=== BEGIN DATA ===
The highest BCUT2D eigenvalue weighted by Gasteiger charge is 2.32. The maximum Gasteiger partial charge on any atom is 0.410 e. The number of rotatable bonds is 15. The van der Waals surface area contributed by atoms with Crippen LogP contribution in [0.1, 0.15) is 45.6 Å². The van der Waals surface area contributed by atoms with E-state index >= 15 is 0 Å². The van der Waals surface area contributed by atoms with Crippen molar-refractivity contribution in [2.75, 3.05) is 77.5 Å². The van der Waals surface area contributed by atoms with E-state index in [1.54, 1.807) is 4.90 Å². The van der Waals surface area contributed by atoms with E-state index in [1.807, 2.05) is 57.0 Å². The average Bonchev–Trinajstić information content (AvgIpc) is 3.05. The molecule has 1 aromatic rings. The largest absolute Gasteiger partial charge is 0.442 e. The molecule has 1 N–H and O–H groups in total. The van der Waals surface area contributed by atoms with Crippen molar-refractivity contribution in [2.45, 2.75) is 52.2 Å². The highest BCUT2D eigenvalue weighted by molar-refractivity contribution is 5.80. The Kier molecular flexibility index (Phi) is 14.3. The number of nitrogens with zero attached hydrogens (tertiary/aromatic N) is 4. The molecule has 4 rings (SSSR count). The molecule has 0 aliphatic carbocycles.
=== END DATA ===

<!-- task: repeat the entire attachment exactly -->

The highest BCUT2D eigenvalue weighted by Gasteiger charge is 2.32. The maximum Gasteiger partial charge on any atom is 0.410 e. The number of rotatable bonds is 15. The van der Waals surface area contributed by atoms with Crippen LogP contribution in [0.1, 0.15) is 45.6 Å². The van der Waals surface area contributed by atoms with E-state index >= 15 is 0 Å². The van der Waals surface area contributed by atoms with Crippen molar-refractivity contribution in [2.75, 3.05) is 77.5 Å². The van der Waals surface area contributed by atoms with E-state index in [1.54, 1.807) is 4.90 Å². The van der Waals surface area contributed by atoms with E-state index in [1.807, 2.05) is 57.0 Å². The average Bonchev–Trinajstić information content (AvgIpc) is 3.05. The molecule has 1 aromatic rings. The largest absolute Gasteiger partial charge is 0.442 e. The molecule has 1 N–H and O–H groups in total. The van der Waals surface area contributed by atoms with Crippen molar-refractivity contribution in [2.45, 2.75) is 52.2 Å². The highest BCUT2D eigenvalue weighted by molar-refractivity contribution is 5.80. The Kier molecular flexibility index (Phi) is 14.3. The number of nitrogens with zero attached hydrogens (tertiary/aromatic N) is 4. The molecule has 4 rings (SSSR count). The molecule has 0 aliphatic carbocycles.